What causes night sweats?

Night sweats refer to excessive sweating during sleep which results in drenched sleepwear and sheets that is not related to an overheated sleeping. It is also called as sleep hyperhidrosis.

Night sweats can be a sign of a serious disease which affects approximately 3%  of the population. Though the majority of its causes are non-life threatening, a specialist should always be asked to determine the cause.

There are different causes of night sweats. Some of the conditions which can cause night sweats to include the following;

Menopausal symptoms

Often, night sweats are a very common sign many women experience during menopause. This condition is related to not having enough estrogen in the body.

If you are a woman in late 40s or early 50s, your periods have recently stopped and you are also getting hot flushes during the day. Then, it’s very likely that your night sweats are down to the menopause. Menopausal symptoms can also begin below the age of 45 and before your periods have completely stopped.

If the night sweats are worrying and you have other signs, there are certain lifestyle changes which can help. If this is not enough, hormone replacement therapy (HRT) can also help to improve your menopausal symptoms.


Some medicines can also cause night sweats as a side-effect. For instance some antidepressants and aspirin. Medication like tamoxifen and even paracetamol can also cause night sweats. If your night sweats are due to medication, then it may be possible to take an alternative medication. Your physician will discuss this with you.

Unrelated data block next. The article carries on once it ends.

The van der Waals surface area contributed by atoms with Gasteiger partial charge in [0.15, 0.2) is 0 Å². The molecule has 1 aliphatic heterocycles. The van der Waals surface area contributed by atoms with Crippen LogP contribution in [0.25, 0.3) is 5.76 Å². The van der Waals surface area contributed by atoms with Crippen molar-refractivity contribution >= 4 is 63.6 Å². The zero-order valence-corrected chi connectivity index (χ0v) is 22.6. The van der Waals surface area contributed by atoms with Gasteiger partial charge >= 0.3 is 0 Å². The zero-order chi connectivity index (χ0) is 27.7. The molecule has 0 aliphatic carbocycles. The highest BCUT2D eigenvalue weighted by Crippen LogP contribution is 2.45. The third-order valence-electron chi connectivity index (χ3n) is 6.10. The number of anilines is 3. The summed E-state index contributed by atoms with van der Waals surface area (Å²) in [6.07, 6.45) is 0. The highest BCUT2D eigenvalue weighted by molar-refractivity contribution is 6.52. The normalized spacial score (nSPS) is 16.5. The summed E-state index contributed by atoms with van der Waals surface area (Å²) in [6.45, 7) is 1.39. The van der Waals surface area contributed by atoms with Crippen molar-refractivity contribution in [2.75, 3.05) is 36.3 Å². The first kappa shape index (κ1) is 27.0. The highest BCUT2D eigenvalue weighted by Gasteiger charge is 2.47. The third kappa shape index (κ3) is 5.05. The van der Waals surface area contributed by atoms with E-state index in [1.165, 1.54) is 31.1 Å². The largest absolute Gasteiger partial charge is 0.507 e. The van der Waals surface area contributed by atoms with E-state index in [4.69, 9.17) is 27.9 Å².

Low blood sugar levels

Sometimes low levels of blood glucose, called hypoglycemia or ‘hypos’, can cause sweating. Those individuals who are taking insulin or some types of oral diabetes medications such as sulfonylureas may experience low sugar levels at night accompanied by sweating. Hypoglycemia can also occur during the day, leading to;

  • Feeling hungry or irritable.
  • Poor concentration and irritability.
  • Blurred vision.
  • Confusion and problems with speaking.
  • In severe cases, loss of consciousness.

It’s important to consult with your physician if you think you might be suffering from hypoglycemia. This is because night sweats can cause severe complications and even death. Your physician may change your medication or insulin dose to reduce risks.


Most infections can cause a fever with some sweating. However, a fever at night causing night sweats is common with certain types of infections. Tuberculosis (TB) is the infection which is most commonly associated with night sweats.

Moreover, infections caused by germs, such as inflammation of the heart valves, inflammation within your bones, and abscesses, all may cause night sweats. They can also be a symptom of HIV infection. Usually, influenza causes a high temperature (fever) which comes and goes, it is not specifically associated with night sweats.


Sometimes, night sweats can be an early sign of some cancers. Though other causes of night sweats are more likely as a reason for night sweats, it is very important to have cancer diagnosed and properly treated as soon as possible.

Lymphoma is the most common type of cancer associated with night sweats. It is possible that you experience other signs and symptoms such as weight loss and fevers if this is the underlying cause.

Overactive thyroid gland

Sweating or flushing can also be seen with overactive thyroid gland also called hyperthyroidism. Your thyroid gland is overactive in this condition. Other signs may include weight loss, feeling warm and losing weight without an apparent reason.

Other conditions

There are many other conditions as well which may cause night sweats. For instance, taking illegal drugs or drinking too much alcohol. Other conditions like stroke, gastro-oesophageal reflux disease, and anxiety can all cause night sweats.

Moreover, a condition called hyperhidrosis causes excessive sweating. People having this condition sweat too much in the day and also during the night.

Areeba Hussain

Areeba is an independent medical and healthcare writer. For the last three years, she is writing for Tophealthjournal. Her prime areas of interest are diseases, medicine, treatments, and alternative therapies. Twitter @Areeba94789300

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